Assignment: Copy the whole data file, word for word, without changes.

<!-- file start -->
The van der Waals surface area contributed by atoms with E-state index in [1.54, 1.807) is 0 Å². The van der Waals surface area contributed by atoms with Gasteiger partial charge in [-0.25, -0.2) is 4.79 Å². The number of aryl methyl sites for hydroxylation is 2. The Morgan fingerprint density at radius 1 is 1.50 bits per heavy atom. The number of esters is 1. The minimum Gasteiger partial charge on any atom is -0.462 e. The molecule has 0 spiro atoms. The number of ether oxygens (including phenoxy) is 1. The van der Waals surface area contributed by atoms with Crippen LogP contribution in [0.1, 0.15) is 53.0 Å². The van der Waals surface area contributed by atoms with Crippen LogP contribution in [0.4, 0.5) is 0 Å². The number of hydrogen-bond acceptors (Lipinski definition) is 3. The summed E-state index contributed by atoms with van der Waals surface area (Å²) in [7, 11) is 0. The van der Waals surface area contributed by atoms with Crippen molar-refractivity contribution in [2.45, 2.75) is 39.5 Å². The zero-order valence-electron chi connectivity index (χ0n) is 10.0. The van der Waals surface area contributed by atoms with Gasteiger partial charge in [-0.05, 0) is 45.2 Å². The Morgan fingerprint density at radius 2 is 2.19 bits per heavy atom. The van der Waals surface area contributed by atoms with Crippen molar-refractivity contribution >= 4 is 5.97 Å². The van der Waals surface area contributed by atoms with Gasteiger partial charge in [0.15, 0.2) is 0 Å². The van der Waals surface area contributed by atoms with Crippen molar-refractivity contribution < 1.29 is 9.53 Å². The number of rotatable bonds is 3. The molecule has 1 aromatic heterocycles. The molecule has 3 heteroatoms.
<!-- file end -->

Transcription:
The van der Waals surface area contributed by atoms with E-state index in [1.54, 1.807) is 0 Å². The van der Waals surface area contributed by atoms with Gasteiger partial charge in [-0.25, -0.2) is 4.79 Å². The number of aryl methyl sites for hydroxylation is 2. The Morgan fingerprint density at radius 1 is 1.50 bits per heavy atom. The number of esters is 1. The minimum Gasteiger partial charge on any atom is -0.462 e. The molecule has 0 spiro atoms. The number of ether oxygens (including phenoxy) is 1. The van der Waals surface area contributed by atoms with Crippen LogP contribution in [0.1, 0.15) is 53.0 Å². The van der Waals surface area contributed by atoms with Crippen LogP contribution in [0.4, 0.5) is 0 Å². The number of hydrogen-bond acceptors (Lipinski definition) is 3. The summed E-state index contributed by atoms with van der Waals surface area (Å²) in [7, 11) is 0. The van der Waals surface area contributed by atoms with Crippen molar-refractivity contribution in [2.45, 2.75) is 39.5 Å². The zero-order valence-electron chi connectivity index (χ0n) is 10.0. The van der Waals surface area contributed by atoms with Gasteiger partial charge in [-0.05, 0) is 45.2 Å². The Morgan fingerprint density at radius 2 is 2.19 bits per heavy atom. The van der Waals surface area contributed by atoms with Crippen molar-refractivity contribution >= 4 is 5.97 Å². The van der Waals surface area contributed by atoms with Gasteiger partial charge in [0.15, 0.2) is 0 Å². The van der Waals surface area contributed by atoms with Crippen molar-refractivity contribution < 1.29 is 9.53 Å². The number of rotatable bonds is 3. The molecule has 1 aromatic heterocycles. The molecule has 3 heteroatoms.